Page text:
By Edwin S. Hopson
On September 15, 2009, the Washington Post reported that Pennsylvania Democratic Senator Arlen Specter in a speech to the AFL-CIO convention stated that by year’s end the Congress would pass the Employee Free Choice Act (EFCA) in a form that would be “totally satisfactory to labor.” While dropping the card check feature in an effort to compromise, Specter indicated after his speech that the proposed legislation would amend the National Labor Relations Act to:
- severely shorten the time between the filing of an election petition and the date of the election;
- guarantee union organizers access to the employer’s property in order to campaign if the employer conducted anti-union meetings while employees were on the clock;
- triple the penalties for unfair labor practice violations occurring during critical phases around the election and initial bargaining; and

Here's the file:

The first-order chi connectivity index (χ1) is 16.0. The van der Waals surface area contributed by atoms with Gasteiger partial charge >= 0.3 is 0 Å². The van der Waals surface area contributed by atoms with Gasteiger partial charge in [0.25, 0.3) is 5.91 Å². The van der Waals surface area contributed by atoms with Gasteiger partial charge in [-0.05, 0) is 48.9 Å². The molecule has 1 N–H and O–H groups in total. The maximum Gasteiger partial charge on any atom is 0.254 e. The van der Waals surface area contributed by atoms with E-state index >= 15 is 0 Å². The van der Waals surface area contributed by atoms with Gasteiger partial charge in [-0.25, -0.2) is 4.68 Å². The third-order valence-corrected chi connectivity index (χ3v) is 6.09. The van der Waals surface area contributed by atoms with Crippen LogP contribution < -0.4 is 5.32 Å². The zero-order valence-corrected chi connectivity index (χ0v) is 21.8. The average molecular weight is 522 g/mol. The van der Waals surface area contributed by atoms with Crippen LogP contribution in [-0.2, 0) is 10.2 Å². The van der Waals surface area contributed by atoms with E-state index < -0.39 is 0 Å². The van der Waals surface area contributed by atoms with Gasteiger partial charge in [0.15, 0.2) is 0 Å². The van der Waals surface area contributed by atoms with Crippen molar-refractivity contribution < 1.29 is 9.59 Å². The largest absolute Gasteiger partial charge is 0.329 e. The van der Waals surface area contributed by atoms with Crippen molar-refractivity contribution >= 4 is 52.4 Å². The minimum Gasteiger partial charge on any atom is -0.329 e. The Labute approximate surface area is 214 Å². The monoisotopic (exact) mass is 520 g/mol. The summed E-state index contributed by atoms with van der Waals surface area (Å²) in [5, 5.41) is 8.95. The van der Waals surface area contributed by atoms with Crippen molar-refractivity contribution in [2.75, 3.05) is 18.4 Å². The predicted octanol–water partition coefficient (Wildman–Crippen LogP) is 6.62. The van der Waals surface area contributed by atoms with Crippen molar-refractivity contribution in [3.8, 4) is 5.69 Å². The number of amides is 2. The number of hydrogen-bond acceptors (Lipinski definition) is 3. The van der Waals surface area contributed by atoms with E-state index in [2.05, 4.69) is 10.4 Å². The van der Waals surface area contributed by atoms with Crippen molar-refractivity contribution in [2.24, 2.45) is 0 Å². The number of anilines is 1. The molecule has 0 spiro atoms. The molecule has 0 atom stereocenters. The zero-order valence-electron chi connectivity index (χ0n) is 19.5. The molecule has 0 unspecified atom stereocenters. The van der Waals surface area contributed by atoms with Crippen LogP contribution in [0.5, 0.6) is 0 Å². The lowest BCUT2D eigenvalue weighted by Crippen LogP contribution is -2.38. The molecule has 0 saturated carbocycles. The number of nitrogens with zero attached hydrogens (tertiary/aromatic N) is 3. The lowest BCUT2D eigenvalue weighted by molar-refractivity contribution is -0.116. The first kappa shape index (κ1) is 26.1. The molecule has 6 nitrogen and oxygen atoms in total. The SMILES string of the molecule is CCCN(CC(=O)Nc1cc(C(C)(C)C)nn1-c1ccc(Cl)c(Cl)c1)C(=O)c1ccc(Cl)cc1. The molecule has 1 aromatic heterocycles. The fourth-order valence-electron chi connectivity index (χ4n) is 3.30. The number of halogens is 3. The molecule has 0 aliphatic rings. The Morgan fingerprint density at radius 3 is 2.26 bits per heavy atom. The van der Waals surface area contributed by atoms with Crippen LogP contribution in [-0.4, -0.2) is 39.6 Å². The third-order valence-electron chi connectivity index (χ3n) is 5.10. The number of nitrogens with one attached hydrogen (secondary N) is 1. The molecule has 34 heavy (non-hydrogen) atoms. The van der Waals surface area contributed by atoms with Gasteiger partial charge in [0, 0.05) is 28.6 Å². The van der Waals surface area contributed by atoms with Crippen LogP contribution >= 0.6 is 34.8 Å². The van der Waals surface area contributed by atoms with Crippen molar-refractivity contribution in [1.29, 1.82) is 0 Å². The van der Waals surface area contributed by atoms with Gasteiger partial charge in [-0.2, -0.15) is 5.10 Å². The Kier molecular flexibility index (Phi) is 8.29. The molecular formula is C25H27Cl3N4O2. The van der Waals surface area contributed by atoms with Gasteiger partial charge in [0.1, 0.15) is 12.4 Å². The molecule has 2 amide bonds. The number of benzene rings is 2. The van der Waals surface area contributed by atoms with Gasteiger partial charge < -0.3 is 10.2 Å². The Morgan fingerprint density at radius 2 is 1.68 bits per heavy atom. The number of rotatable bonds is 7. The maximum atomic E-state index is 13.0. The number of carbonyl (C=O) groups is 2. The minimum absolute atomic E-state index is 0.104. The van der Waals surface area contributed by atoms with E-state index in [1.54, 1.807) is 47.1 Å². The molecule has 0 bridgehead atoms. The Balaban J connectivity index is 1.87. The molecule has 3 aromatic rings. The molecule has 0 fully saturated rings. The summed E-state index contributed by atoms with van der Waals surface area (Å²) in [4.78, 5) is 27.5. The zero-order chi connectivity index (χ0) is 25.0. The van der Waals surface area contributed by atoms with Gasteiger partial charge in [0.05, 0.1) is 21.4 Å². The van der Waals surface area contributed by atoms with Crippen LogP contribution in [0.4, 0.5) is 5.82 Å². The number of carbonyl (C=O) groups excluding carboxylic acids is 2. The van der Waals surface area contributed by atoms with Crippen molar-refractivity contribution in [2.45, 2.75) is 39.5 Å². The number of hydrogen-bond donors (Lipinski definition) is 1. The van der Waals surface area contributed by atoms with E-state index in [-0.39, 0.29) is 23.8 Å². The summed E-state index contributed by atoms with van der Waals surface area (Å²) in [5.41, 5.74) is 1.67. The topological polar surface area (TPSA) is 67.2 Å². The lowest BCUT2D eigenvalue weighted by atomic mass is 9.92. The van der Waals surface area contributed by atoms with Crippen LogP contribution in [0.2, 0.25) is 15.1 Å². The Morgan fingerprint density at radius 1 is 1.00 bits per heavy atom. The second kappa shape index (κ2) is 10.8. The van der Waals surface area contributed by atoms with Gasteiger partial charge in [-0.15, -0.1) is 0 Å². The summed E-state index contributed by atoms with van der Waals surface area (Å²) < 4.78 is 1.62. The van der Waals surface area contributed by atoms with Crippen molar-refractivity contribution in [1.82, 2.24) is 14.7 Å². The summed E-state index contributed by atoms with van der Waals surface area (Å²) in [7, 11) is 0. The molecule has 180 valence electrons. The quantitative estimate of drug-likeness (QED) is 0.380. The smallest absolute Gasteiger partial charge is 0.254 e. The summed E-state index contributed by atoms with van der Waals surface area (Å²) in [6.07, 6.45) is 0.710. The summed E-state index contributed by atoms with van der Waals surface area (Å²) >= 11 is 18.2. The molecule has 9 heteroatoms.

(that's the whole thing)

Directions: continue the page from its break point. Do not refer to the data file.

- provide for “last best offer arbitration” similar to the interest arbitration agreement major league baseball has with its players’ association after several months of bargaining for the initial contract.
Specter claims that he has the support of conservative Democratic Senators such as Blanche Lincoln of Arkansas and Ben Nelson of Nebraska, to at least vote to end any filibuster attempt by Republicans, which would require 60 votes.
Whether the Democrats can in fact pull off passage of EFCA this year still remains to be seen. The U.S. Chamber of Commerce and other employer groups are continuing to fight the proposed bill on its merits and will also argue that passage of EFCA at a time when business is still recovering from the shock of the recession is very bad timing.